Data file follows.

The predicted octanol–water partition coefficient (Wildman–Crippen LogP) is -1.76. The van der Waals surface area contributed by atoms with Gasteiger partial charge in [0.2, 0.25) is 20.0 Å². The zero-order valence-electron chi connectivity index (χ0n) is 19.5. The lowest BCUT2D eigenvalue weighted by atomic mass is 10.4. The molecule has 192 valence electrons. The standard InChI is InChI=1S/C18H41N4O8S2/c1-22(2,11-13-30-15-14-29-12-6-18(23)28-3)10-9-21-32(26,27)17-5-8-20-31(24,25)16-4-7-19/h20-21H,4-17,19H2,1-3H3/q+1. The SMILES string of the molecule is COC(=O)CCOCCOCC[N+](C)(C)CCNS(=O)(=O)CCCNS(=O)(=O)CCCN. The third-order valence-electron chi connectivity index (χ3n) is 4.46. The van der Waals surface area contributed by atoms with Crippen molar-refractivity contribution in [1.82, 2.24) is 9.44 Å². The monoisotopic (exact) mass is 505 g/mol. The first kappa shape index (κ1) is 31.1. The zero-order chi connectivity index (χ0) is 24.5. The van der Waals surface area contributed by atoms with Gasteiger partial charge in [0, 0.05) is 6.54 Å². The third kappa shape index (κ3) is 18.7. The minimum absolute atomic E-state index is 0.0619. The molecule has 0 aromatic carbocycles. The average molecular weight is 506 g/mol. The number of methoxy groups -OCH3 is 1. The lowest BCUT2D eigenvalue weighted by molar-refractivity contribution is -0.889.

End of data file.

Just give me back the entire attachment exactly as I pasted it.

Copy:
The predicted octanol–water partition coefficient (Wildman–Crippen LogP) is -1.76. The van der Waals surface area contributed by atoms with Gasteiger partial charge in [0.2, 0.25) is 20.0 Å². The zero-order valence-electron chi connectivity index (χ0n) is 19.5. The lowest BCUT2D eigenvalue weighted by atomic mass is 10.4. The molecule has 192 valence electrons. The standard InChI is InChI=1S/C18H41N4O8S2/c1-22(2,11-13-30-15-14-29-12-6-18(23)28-3)10-9-21-32(26,27)17-5-8-20-31(24,25)16-4-7-19/h20-21H,4-17,19H2,1-3H3/q+1. The SMILES string of the molecule is COC(=O)CCOCCOCC[N+](C)(C)CCNS(=O)(=O)CCCNS(=O)(=O)CCCN. The third-order valence-electron chi connectivity index (χ3n) is 4.46. The van der Waals surface area contributed by atoms with Crippen molar-refractivity contribution in [1.82, 2.24) is 9.44 Å². The monoisotopic (exact) mass is 505 g/mol. The first kappa shape index (κ1) is 31.1. The zero-order chi connectivity index (χ0) is 24.5. The van der Waals surface area contributed by atoms with Gasteiger partial charge in [0, 0.05) is 6.54 Å². The third kappa shape index (κ3) is 18.7. The minimum absolute atomic E-state index is 0.0619. The molecule has 0 aromatic carbocycles. The average molecular weight is 506 g/mol. The number of methoxy groups -OCH3 is 1. The lowest BCUT2D eigenvalue weighted by molar-refractivity contribution is -0.889.